Sh Fatimah AlZahrah Syed Hussien Al-Attas & Rhonda M. Shaw (2020) Expressing breastmilk while on break and in private: a qualitative study of Malaysian first-time mothers, Community, Work & Family, DOI: 10.1080/13668803.2020.1787349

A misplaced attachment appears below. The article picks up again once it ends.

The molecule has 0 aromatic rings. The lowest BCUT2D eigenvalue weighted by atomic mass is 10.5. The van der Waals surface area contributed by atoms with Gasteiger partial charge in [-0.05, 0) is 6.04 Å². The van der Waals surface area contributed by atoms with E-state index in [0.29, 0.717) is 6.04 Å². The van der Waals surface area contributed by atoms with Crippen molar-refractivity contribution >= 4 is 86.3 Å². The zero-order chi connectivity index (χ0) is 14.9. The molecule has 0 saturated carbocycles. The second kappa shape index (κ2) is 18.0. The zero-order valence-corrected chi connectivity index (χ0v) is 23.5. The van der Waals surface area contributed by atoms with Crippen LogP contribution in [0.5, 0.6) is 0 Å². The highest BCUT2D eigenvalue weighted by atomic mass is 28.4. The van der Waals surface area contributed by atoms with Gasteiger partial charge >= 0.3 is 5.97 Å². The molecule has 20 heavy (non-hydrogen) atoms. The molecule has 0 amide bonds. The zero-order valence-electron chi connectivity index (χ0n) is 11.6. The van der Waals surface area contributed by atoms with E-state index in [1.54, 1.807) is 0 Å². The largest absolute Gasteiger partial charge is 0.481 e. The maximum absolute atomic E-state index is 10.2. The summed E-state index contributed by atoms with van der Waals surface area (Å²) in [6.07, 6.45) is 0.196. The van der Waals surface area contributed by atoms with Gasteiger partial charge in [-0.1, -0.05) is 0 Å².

Employment and breastfeeding among first-time mothers in Malaysia remain problematic, due, in part, to the lack of clear policies and policy implementation. This article, based on a phenomenological study utilising dyadic interviews with eight participants and twelve interviews, explores the experience of Malaysian first-time parents managing both breastfeeding and employment. The findings illustrate that although breastfeeding is considered a mother’s responsibility and is regarded as the preferred and superior form of infant feeding, there is often no designated time or space for expressing milk, causing many participants to use their lunch or tea breaks for this purpose. While study participants describe themselves as feeling supported by their partners, families, colleagues, and workplace superiors to breastfeed at work, they must nonetheless manage the perceived contradiction between the lactating body and the ‘male working body’. For these participants, this entails deftly negotiating the demands of being a good mother with a successful performance of the good worker role. Future research implications include a focus on identifying the roles and possible roles of fathers in infant feeding, and guidelines around monitoring breastfeeding breaks and spaces for mothers at work.